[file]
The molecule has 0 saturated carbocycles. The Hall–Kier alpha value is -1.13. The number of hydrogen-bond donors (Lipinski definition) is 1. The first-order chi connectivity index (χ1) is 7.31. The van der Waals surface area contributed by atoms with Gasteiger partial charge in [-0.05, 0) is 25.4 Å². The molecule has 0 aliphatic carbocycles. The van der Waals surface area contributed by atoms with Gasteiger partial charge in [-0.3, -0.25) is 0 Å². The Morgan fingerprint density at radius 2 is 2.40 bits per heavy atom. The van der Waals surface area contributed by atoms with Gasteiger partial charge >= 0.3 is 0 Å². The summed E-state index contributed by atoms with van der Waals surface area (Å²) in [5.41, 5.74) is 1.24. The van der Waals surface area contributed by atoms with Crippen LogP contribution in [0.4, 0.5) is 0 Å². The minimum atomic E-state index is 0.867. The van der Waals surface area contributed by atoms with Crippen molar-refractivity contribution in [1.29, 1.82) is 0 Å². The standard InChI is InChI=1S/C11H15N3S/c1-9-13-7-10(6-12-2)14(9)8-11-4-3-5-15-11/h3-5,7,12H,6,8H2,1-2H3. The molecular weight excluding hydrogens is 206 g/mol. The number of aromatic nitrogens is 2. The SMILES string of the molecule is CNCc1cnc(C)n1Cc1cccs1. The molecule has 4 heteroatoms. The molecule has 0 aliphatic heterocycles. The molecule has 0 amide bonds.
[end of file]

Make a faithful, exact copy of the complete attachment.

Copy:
The molecule has 0 saturated carbocycles. The Hall–Kier alpha value is -1.13. The number of hydrogen-bond donors (Lipinski definition) is 1. The first-order chi connectivity index (χ1) is 7.31. The van der Waals surface area contributed by atoms with Gasteiger partial charge in [-0.05, 0) is 25.4 Å². The molecule has 0 aliphatic carbocycles. The van der Waals surface area contributed by atoms with Gasteiger partial charge in [-0.3, -0.25) is 0 Å². The Morgan fingerprint density at radius 2 is 2.40 bits per heavy atom. The van der Waals surface area contributed by atoms with Gasteiger partial charge >= 0.3 is 0 Å². The summed E-state index contributed by atoms with van der Waals surface area (Å²) in [5.41, 5.74) is 1.24. The van der Waals surface area contributed by atoms with Crippen LogP contribution in [0.4, 0.5) is 0 Å². The minimum atomic E-state index is 0.867. The van der Waals surface area contributed by atoms with Crippen molar-refractivity contribution in [1.29, 1.82) is 0 Å². The standard InChI is InChI=1S/C11H15N3S/c1-9-13-7-10(6-12-2)14(9)8-11-4-3-5-15-11/h3-5,7,12H,6,8H2,1-2H3. The molecular weight excluding hydrogens is 206 g/mol. The number of aromatic nitrogens is 2. The SMILES string of the molecule is CNCc1cnc(C)n1Cc1cccs1. The molecule has 4 heteroatoms. The molecule has 0 aliphatic heterocycles. The molecule has 0 amide bonds.